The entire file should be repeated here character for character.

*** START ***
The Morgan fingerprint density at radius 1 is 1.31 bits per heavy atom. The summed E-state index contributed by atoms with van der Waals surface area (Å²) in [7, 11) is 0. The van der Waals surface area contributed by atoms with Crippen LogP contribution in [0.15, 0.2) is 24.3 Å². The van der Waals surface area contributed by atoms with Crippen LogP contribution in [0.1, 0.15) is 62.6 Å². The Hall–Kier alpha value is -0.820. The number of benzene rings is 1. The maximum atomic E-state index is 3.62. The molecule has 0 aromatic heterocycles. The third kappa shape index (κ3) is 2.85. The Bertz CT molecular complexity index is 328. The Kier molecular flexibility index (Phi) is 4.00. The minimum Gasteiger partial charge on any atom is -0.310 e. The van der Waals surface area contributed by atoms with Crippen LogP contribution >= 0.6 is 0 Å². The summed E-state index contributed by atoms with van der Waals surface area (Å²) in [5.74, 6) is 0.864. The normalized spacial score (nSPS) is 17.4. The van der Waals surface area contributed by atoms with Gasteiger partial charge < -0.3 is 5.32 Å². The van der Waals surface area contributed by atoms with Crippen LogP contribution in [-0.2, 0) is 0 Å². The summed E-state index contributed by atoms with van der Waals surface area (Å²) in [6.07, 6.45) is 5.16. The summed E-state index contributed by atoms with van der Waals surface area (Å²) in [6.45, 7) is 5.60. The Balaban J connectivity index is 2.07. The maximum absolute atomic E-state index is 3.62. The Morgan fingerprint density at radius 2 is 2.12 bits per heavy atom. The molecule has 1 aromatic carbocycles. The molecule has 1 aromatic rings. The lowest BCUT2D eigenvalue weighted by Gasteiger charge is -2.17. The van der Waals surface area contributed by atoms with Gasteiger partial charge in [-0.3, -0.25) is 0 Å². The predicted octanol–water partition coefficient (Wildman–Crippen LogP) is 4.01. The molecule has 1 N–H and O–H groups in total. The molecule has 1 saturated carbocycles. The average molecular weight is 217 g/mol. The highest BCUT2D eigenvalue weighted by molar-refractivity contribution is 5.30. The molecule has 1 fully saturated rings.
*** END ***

The Morgan fingerprint density at radius 1 is 1.31 bits per heavy atom. The summed E-state index contributed by atoms with van der Waals surface area (Å²) in [7, 11) is 0. The van der Waals surface area contributed by atoms with Crippen LogP contribution in [0.15, 0.2) is 24.3 Å². The van der Waals surface area contributed by atoms with Crippen LogP contribution in [0.1, 0.15) is 62.6 Å². The Hall–Kier alpha value is -0.820. The number of benzene rings is 1. The maximum atomic E-state index is 3.62. The molecule has 0 aromatic heterocycles. The third kappa shape index (κ3) is 2.85. The Bertz CT molecular complexity index is 328. The Kier molecular flexibility index (Phi) is 4.00. The minimum Gasteiger partial charge on any atom is -0.310 e. The van der Waals surface area contributed by atoms with Crippen LogP contribution >= 0.6 is 0 Å². The summed E-state index contributed by atoms with van der Waals surface area (Å²) in [5.74, 6) is 0.864. The normalized spacial score (nSPS) is 17.4. The van der Waals surface area contributed by atoms with Gasteiger partial charge < -0.3 is 5.32 Å². The van der Waals surface area contributed by atoms with Crippen LogP contribution in [-0.2, 0) is 0 Å². The summed E-state index contributed by atoms with van der Waals surface area (Å²) in [6.07, 6.45) is 5.16. The summed E-state index contributed by atoms with van der Waals surface area (Å²) in [6.45, 7) is 5.60. The Balaban J connectivity index is 2.07. The maximum absolute atomic E-state index is 3.62. The Morgan fingerprint density at radius 2 is 2.12 bits per heavy atom. The molecule has 1 aromatic carbocycles. The molecule has 1 aromatic rings. The lowest BCUT2D eigenvalue weighted by Gasteiger charge is -2.17. The van der Waals surface area contributed by atoms with Gasteiger partial charge in [-0.3, -0.25) is 0 Å². The predicted octanol–water partition coefficient (Wildman–Crippen LogP) is 4.01. The molecule has 1 N–H and O–H groups in total. The molecule has 1 saturated carbocycles. The average molecular weight is 217 g/mol. The highest BCUT2D eigenvalue weighted by molar-refractivity contribution is 5.30. The molecule has 1 fully saturated rings.